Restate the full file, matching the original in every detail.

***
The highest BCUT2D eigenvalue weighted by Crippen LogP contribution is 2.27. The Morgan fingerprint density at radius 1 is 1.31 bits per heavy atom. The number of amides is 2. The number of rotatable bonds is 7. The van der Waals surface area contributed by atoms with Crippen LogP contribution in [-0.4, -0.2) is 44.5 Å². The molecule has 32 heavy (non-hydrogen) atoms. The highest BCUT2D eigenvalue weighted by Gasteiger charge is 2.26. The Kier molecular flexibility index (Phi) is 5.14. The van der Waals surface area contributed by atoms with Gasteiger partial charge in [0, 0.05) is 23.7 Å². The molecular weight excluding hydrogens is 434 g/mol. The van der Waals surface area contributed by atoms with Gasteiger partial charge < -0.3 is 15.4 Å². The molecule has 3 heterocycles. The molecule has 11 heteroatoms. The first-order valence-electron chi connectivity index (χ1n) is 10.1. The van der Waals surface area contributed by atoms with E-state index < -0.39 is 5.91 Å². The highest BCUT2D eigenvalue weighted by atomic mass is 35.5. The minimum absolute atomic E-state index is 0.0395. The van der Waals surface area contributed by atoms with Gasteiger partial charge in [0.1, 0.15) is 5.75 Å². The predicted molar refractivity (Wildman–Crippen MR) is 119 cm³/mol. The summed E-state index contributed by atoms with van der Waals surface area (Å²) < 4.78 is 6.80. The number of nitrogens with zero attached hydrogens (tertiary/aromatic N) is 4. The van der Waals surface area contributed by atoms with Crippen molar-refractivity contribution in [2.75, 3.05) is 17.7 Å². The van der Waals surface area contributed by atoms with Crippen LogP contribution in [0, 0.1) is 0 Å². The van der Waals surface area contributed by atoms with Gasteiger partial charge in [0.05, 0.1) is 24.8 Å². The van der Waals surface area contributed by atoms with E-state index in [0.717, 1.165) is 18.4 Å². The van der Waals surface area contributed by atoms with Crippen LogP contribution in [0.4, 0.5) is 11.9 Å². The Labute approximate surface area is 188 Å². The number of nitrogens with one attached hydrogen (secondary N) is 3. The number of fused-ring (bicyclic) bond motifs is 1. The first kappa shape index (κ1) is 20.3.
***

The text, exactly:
The highest BCUT2D eigenvalue weighted by Crippen LogP contribution is 2.27. The Morgan fingerprint density at radius 1 is 1.31 bits per heavy atom. The number of amides is 2. The number of rotatable bonds is 7. The van der Waals surface area contributed by atoms with Crippen LogP contribution in [-0.4, -0.2) is 44.5 Å². The molecule has 32 heavy (non-hydrogen) atoms. The highest BCUT2D eigenvalue weighted by Gasteiger charge is 2.26. The Kier molecular flexibility index (Phi) is 5.14. The van der Waals surface area contributed by atoms with Gasteiger partial charge in [0, 0.05) is 23.7 Å². The molecular weight excluding hydrogens is 434 g/mol. The van der Waals surface area contributed by atoms with Gasteiger partial charge < -0.3 is 15.4 Å². The molecule has 3 heterocycles. The molecule has 11 heteroatoms. The first-order valence-electron chi connectivity index (χ1n) is 10.1. The van der Waals surface area contributed by atoms with E-state index < -0.39 is 5.91 Å². The highest BCUT2D eigenvalue weighted by atomic mass is 35.5. The minimum absolute atomic E-state index is 0.0395. The van der Waals surface area contributed by atoms with Gasteiger partial charge in [0.1, 0.15) is 5.75 Å². The predicted molar refractivity (Wildman–Crippen MR) is 119 cm³/mol. The summed E-state index contributed by atoms with van der Waals surface area (Å²) < 4.78 is 6.80. The number of nitrogens with zero attached hydrogens (tertiary/aromatic N) is 4. The van der Waals surface area contributed by atoms with Crippen molar-refractivity contribution in [2.75, 3.05) is 17.7 Å². The van der Waals surface area contributed by atoms with Crippen LogP contribution in [0, 0.1) is 0 Å². The van der Waals surface area contributed by atoms with Gasteiger partial charge in [0.05, 0.1) is 24.8 Å². The van der Waals surface area contributed by atoms with E-state index in [0.717, 1.165) is 18.4 Å². The van der Waals surface area contributed by atoms with Crippen LogP contribution in [0.4, 0.5) is 11.9 Å². The Labute approximate surface area is 188 Å². The number of nitrogens with one attached hydrogen (secondary N) is 3. The number of fused-ring (bicyclic) bond motifs is 1. The first kappa shape index (κ1) is 20.3.